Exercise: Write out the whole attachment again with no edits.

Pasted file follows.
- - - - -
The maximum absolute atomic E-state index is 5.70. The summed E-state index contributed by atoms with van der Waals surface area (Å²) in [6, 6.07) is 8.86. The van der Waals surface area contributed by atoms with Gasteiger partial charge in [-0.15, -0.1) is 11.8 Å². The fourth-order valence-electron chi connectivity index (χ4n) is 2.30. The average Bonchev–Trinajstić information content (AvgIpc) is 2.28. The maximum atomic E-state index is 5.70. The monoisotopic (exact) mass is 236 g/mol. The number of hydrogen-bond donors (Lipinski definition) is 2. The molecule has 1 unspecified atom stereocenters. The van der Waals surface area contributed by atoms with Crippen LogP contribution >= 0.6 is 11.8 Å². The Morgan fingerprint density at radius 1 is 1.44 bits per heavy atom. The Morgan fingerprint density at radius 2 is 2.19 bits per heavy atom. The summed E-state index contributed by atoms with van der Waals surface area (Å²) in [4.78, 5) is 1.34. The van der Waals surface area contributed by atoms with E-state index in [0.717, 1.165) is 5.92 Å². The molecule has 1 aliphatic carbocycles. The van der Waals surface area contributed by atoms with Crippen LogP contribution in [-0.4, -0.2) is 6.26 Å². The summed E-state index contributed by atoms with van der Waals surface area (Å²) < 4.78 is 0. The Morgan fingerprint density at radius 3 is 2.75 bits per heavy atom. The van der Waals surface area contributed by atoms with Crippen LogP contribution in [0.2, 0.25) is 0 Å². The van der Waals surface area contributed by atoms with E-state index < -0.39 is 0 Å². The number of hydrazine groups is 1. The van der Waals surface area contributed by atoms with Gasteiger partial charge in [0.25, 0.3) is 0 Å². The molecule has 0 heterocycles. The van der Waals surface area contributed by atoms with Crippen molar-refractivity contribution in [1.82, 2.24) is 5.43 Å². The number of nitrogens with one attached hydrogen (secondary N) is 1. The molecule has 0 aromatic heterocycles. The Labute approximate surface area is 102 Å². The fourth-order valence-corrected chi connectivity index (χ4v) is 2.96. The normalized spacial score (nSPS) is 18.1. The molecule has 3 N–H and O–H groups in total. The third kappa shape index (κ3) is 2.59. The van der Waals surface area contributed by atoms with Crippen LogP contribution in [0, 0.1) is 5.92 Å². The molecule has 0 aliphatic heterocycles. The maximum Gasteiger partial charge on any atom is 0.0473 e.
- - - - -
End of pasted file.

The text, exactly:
The maximum absolute atomic E-state index is 5.70. The summed E-state index contributed by atoms with van der Waals surface area (Å²) in [6, 6.07) is 8.86. The van der Waals surface area contributed by atoms with Gasteiger partial charge in [-0.15, -0.1) is 11.8 Å². The fourth-order valence-electron chi connectivity index (χ4n) is 2.30. The average Bonchev–Trinajstić information content (AvgIpc) is 2.28. The maximum atomic E-state index is 5.70. The monoisotopic (exact) mass is 236 g/mol. The number of hydrogen-bond donors (Lipinski definition) is 2. The molecule has 1 unspecified atom stereocenters. The van der Waals surface area contributed by atoms with Crippen LogP contribution >= 0.6 is 11.8 Å². The Morgan fingerprint density at radius 1 is 1.44 bits per heavy atom. The Morgan fingerprint density at radius 2 is 2.19 bits per heavy atom. The summed E-state index contributed by atoms with van der Waals surface area (Å²) in [4.78, 5) is 1.34. The van der Waals surface area contributed by atoms with E-state index in [0.717, 1.165) is 5.92 Å². The molecule has 1 aliphatic carbocycles. The van der Waals surface area contributed by atoms with Crippen LogP contribution in [-0.4, -0.2) is 6.26 Å². The summed E-state index contributed by atoms with van der Waals surface area (Å²) < 4.78 is 0. The Morgan fingerprint density at radius 3 is 2.75 bits per heavy atom. The van der Waals surface area contributed by atoms with Crippen LogP contribution in [0.2, 0.25) is 0 Å². The van der Waals surface area contributed by atoms with E-state index < -0.39 is 0 Å². The number of hydrazine groups is 1. The van der Waals surface area contributed by atoms with Gasteiger partial charge in [0.25, 0.3) is 0 Å². The molecule has 0 heterocycles. The van der Waals surface area contributed by atoms with Crippen molar-refractivity contribution in [1.82, 2.24) is 5.43 Å². The number of nitrogens with one attached hydrogen (secondary N) is 1. The molecule has 0 aromatic heterocycles. The Labute approximate surface area is 102 Å². The fourth-order valence-corrected chi connectivity index (χ4v) is 2.96. The normalized spacial score (nSPS) is 18.1. The molecule has 3 N–H and O–H groups in total. The third kappa shape index (κ3) is 2.59. The van der Waals surface area contributed by atoms with Crippen LogP contribution in [0, 0.1) is 5.92 Å². The molecule has 0 aliphatic heterocycles. The maximum Gasteiger partial charge on any atom is 0.0473 e.